Draconian - "Sovran" (CD)
"Sovran" track listing:
1. Heavy Lies the Crown
2. The Wretched Tide
3. Pale Tortured Blue
4. Stellar Tombs
5. No Lonelier Star
6. Dusk Mariner
8. Rivers Between Us (Feat. Daniel Änghede)
9. The Marriage of Attaris
10. With Love and Defiance (Bonus Track)
Reviewed by CROMCarl on November 10, 2015
When it comes to the combination of clean female vox and growling male vox enveloped in gothic death doom beauty, there really is no band that can truly compare to Draconian. Take all the best elements of Amorphis, Paradise Lost and Within Temptation and you literally have “Sovran,” the new and incredible depressing opus from one of Sweden’s shining beacons of gorgeous hopelessness. There are plenty of other bands in the market – a flooded market from Scandinavia alone - but in terms of perfect sound, song composition and crushing sorrow, there can be only one and thy name is Draconian.
Lately, there have been too many instances where slews of bands have presented an oversaturated combination of Swallow the Sun, My Dying Bride and Tristana. Draconian corners the niche with an overload of pulsating anguish that drips with as much melody as despair. After four years and the addition of ex-Inferium vocalist Heike Langhans, the Swedish sextet took great time and care in crafting what has become “Sovran.” With Langhans, it’s as if a haunting doom version of Within Temptation’s Sharon den Adel has taken hold of the sound transforming it in a way that former vocalist Lisa Johansson never could (as beautiful as her voice was). Complete with Adel’s unique melancholic tone, Langhans transcends the sound from great to stratospheric.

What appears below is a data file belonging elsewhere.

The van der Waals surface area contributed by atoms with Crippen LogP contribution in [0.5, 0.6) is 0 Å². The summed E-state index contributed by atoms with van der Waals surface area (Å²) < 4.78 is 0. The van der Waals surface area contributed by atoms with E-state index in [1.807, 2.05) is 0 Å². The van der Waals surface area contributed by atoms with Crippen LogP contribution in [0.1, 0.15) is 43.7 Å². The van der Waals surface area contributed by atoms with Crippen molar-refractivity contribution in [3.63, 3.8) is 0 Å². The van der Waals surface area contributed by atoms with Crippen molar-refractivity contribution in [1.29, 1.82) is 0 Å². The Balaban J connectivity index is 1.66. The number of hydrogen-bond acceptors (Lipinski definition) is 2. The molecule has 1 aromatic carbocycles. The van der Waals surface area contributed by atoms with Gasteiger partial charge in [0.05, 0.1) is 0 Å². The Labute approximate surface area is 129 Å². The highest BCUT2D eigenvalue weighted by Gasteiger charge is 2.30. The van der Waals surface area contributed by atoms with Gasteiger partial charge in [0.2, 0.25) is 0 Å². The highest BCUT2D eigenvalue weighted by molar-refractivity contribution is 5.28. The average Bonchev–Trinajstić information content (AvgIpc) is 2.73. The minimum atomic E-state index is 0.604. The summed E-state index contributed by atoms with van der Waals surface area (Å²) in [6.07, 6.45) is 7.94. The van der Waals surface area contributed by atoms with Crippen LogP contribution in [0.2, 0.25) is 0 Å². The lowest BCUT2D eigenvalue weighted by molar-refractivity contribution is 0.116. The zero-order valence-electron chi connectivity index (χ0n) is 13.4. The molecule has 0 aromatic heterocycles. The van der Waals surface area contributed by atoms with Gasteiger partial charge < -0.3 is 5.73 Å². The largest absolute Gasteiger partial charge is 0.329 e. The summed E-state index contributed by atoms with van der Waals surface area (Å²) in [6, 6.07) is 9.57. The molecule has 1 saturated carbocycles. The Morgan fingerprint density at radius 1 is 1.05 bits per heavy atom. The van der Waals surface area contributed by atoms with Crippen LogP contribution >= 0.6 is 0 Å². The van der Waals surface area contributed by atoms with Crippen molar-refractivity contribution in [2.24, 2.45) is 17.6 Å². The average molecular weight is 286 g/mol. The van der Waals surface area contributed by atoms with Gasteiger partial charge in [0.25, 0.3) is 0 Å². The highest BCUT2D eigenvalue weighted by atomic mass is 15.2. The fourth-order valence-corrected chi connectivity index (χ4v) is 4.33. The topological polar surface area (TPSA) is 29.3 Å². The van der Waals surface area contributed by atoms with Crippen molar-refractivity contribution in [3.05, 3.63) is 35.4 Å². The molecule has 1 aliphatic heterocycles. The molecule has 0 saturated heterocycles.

At the core of “Sovran” is the songwriting, shrouded in deep repentance and exuding elegance and pain. At times the mastodon carefully lumbers between trampling and elegance (“No Lonelier Star”). Then there are times when the full girth of immense framework - complete with pinned back ears and trunk curled inward - accelerates at frantic measure (“Stellar Tombs”). Anders Jacbosson’s clear gnarls are the perfect complement in what is truly a stunning display of beauty and beast. Johan Ericson and Daniel Arvidsson provide the perfect guitar tone, the base of Draconian’s craft.
One of the album’s most moving moments is in the magnificent “Rivers Between Us,” featuring the guest vocal appearance of Daniel Anghede (Astroqueen/Crippled Black Phoenix), who’s eerie gothic tones stand between Langhans and Jacobsson. At 2:54 a sound clip from philosopher Alan Watts’ lecture on Zen is embedded: “…all life is a magnificent illusion, a playing of energy, and that there is absolutely nothing, fundamentally, to be afraid of” and later “Fear will pass over your mind like a black cloud will be reflected in the mirror.” It’s is both hair-raising and mind blowing in it’s ability to take the depths of desperation and morph it into avidity for life itself.
Draconian’s style isn’t for everyone. Sometimes the material is incredibly disheartening and this may drive many away, so it’s all about how you choose to handle the despondency. Also, wading through the melodic death subgenre of metal can be a daunting and impossible task, with so many striving for attention. Here is where sticking with the tried and true can steer you like a rudder through the blackened shadowy estuary of gloom. Draconian has been into the game now for over twenty years and has never released a subpar album. In fact, “Sovran” may just be the band's crowning achievement.
Highs: Heike Langhans' haunting beauty transforms Draconian as "Sovran" shines in all its despair.
Lows: Perhaps the weight of despair and the endless stream of "melodeath" is too much for some listeners.
Bottom line: "Sovran" brings Draconian further into the upper echelon of Scandinavian death doom.
Get more info including news, reviews, interviews, links, etc. on our Draconian band page.